Mr. Blackwell said he knows of multiple incidents where people have either waited for the ER to open the next day or have had to travel to Kamloops.

Since last October, the closings of the ER in Clearwater started to become more frequent, Mr. Blackwell said.

“They really started to stack up last fall through to Christmas. And then now into this new year, where we’ve had 20 basically in the last six months.”

Dr. Helmcken Memorial Hospital in Clearwater is supposed to run on eight registered nurses with emergency service, and four licensed practical nurses and five doctors, said the mayor.

But “we’re basically half staffed doctors, RNs and LPNs.”

He said several factors contributed to the crunch, including a housing crisis in his municipality, retirements, sick days and departures from the system because of burnouts.

Interior Health declined to provide an interview. In a statement, it said recent emergency closings relate to both physician and staffing challenges, which are a combination of vacant positions and short- or longer-term leaves.

It stated that the health authority is working closely with physicians and nurses to cover all shifts, and active recruitment continues for additional physicians and staff to support services at all facilities.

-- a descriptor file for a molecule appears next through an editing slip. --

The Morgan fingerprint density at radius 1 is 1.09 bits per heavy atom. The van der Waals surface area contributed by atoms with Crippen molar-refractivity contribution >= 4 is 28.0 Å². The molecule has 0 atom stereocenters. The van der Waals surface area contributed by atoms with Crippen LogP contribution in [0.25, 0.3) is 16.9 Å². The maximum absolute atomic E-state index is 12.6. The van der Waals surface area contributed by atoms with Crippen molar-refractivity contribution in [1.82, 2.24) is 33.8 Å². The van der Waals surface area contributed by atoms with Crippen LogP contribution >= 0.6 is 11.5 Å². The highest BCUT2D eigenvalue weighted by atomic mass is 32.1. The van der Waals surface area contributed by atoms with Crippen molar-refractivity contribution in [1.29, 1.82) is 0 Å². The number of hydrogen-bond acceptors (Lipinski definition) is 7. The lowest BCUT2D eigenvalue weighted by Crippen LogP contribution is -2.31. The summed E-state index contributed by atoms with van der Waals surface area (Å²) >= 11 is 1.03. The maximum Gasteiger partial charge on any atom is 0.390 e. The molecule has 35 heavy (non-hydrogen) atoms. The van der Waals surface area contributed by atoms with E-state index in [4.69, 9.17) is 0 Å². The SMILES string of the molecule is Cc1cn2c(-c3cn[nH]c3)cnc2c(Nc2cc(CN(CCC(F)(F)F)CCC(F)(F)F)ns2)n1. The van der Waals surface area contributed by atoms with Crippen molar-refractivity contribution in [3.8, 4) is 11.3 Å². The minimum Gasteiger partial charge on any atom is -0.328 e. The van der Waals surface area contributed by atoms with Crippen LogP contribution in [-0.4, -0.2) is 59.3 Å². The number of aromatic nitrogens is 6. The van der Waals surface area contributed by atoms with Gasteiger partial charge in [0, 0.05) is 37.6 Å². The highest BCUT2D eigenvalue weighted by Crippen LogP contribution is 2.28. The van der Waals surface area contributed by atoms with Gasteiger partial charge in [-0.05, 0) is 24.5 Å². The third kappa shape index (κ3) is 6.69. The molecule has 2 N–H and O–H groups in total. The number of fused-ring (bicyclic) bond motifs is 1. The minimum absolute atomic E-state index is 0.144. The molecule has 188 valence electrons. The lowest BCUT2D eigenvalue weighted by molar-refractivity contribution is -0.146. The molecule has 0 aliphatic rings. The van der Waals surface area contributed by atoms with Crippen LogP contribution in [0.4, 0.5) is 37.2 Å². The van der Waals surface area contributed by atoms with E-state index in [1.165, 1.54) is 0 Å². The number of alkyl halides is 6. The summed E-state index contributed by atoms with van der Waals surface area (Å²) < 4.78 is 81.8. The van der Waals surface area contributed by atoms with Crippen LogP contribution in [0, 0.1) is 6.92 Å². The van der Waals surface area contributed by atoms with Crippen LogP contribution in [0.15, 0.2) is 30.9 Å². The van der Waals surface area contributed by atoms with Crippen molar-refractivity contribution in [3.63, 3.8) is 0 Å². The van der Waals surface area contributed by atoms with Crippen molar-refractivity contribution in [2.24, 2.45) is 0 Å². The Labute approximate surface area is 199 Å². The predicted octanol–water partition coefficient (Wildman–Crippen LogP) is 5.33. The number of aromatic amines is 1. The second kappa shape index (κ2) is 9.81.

In a statement provided by Island Health, it acknowledged that it’s extremely challenged by the health work-force shortage. It said the health authority is actively working to ensure the availability of emergency services in the Alberni Valley region and beyond.

Ramneek Dosanjh, president of Doctors of B.C., described the workload for many physicians as “unsurmountable,”

“It’s incredibly concerning for both health care providers and patients, and illustrates the lack of equity in health care settings in rural and urban communities, as well as inadequate resources and inadequate funding and allocation of health care staff,” she said.

On Tuesday, Emergency Department waiting times show that the expected length of stay at B.C. Children’s Hospital was more than nine hours and at Richmond Hospital and at Lions Gate Hospital in North Vancouver, it was about four and half hours.

Interior Health didn’t provide the average waiting times at Royal Inland in recent months.

“This is a cry for help. And we need to ensure that we have primary care stabilization, we have access and attachment for our patients to go to somewhere to be seen in a timely fashion,” said Dr. Dosanjh.

She added that the province needs to look at what’s causing the attrition.

Such shortages do not come as a surprise to the B.C. Nurses Union.

“We knew this back in the late ‘80s, early ‘90s, that this would happen if the government did not keep up with the rate of retirements, attrition,” said Aman Grewal, president of BCNU.

However, the province still does not have enough seats for students who want to become nurses, and there are waiting lists in nursing schools, she said. “There should never be a waitlist in a nursing school for somebody to go to school to become a nurse when we’re in a shortage.”

Earlier this year, the B.C. government announced that it will add 602 new nursing seats to public postsecondary institutions throughout the province.

Ms. Grewal said she appreciates that the province started to look at the issue but “we need more”.